We head off for a spin around the surrounding landscape and whilst passing a huge lake I spot a curiously shaped contemporary like building between the trees and I realise what it is , it’s a memorial chapel for Capel Celyn now submerged at the bottom of the lake, along with the rest of village. In the 60’s a highly controversial action took place, the village inhabitants, all 70 of them were forced to abandoned their homes as the whole valley was going to be drowned via a dam, built in order to provide water for Liverpool.
In 1956, a private bill sponsored by Liverpool City Council was brought before Parliament to develop a water reservoir from the Tryweryn Valley. The development would include the flooding of Capel Celyn. By obtaining authority via an Act of Parliament, Liverpool City Council would not require planning consent from the relevant Welsh local authorities. This, together with the fact that the village was one of the last Welsh-only speaking communities, ensured that the proposals became deeply controversial. Thirty-five out of thirty-six Welsh Members of Parliament (MPs) opposed the bill (the other did not vote), but in 1957 it was passed. The members of the community waged an eight-year effort, ultimately unsuccessful, to prevent the destruction of their homes.
When the valley was flooded in 1965, the village and its buildings, including the post office, the school, and a chapel with cemetery, were all lost. Twelve houses and farms were submerged, and 48 people of the 67 who lived in the valley lost their homes. In all some 800 acres (3.2 km²; 320 ha) of land were submerged. Llyn Celyn, otherwise known as the Tryweryn Reservoir, was formed. Many of the stones from the original chapel were re-used in the construction of the new Memorial Chapel.
This was a forced exodus and the migration to Patagonia a chosen one, there’s a link here,
I can feel it but can’t quite understand it yet , I need to explore it further…..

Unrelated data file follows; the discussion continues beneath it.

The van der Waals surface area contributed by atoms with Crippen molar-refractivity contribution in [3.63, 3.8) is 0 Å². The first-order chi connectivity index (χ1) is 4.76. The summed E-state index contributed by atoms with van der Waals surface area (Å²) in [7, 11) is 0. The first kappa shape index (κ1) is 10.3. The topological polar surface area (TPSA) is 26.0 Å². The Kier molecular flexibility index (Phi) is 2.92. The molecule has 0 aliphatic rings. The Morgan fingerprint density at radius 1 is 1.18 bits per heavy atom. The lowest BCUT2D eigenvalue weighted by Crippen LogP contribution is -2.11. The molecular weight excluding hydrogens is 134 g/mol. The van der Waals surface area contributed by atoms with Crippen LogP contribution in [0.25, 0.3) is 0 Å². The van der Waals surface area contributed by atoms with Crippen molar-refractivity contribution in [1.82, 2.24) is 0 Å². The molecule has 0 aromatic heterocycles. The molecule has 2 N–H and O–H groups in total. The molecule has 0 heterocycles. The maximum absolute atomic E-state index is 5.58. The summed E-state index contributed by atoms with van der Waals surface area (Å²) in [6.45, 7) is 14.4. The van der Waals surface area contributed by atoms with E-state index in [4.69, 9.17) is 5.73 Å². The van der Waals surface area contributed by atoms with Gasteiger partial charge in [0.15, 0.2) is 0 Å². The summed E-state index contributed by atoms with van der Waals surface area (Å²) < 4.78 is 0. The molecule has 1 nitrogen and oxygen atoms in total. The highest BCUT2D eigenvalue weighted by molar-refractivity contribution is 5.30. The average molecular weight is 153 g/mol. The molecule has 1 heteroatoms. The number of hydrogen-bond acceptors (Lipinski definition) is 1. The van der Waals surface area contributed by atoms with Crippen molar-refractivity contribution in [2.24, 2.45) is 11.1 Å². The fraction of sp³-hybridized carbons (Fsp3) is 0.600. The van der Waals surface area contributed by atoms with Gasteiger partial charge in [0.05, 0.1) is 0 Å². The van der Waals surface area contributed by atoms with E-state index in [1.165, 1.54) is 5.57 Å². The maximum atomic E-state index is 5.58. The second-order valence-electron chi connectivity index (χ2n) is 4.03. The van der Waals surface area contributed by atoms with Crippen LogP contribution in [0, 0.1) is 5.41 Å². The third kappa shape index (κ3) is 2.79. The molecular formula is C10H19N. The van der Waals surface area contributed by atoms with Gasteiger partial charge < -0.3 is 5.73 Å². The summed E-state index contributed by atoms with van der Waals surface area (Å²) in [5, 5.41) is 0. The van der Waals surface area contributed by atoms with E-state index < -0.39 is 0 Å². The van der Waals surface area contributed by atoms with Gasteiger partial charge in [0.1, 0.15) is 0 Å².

It’s something about the water and the chapel that’s engulfed in 70 million litres of water.
In 2015 it will be the 50th anniversary of the flooding.
We drive through Ffestiniog, another place where a few of the original settlers came from, but we don’t stop as it is of no immediate interest ….We snake along the horse shoe pass and are overwhelmed by the landscape, we see a sign that says not suitable for semi large vehicles so of course we head on …..at the end if of the road we come across an incredibly lush valley and some of the most idyllic set farms that I’ve ever seen, we venture forth and come to a village called Cwm Pontmachno , with its many rows of tiny terraced cottages…clearly it’s a village built by slate and there we see the majestic grey silhouette of the quarry and its ruins beckoning us, omnipresent to this day.
We climb towards it and it feels like approaching an ancient monument, like Machu Piccho in Peru, Penmachno does after all have a certain antediluvian allure to it.
Normally slate is heavy, flat and dull but today in the vibrant sunshine the metamorphic rock is shining, shimmering, it’s like walking into an amphitheatre with the thousands of audience holding shards of mirror, refracting the light. Once again Mike Pierson’ quote emerges .
However arduous the journey, however unyielding the wagon springs, always take a mirror. For it shows you where you are not, looking back from a world where no sweat bleaches your hat band, where no dust etches your skin, where no relentless roar deafens your ears….
I film Sian standing on the quarry’s edge, holding a small piece of slate and dancing the light back into the lens.
I discover that Penmachno is renowned as the home of Bishop William Morgan (1545–1604), who was one of the leading scholars of his day, having mastered Hebrew in addition to Latin and Greek. He was the first to translate the Bible in its entirety into Welsh.
1. Interior of the derelict chapel at Capel Celyn, 14 November 1963.
2. Bus in Penmachno
3. Local quarry men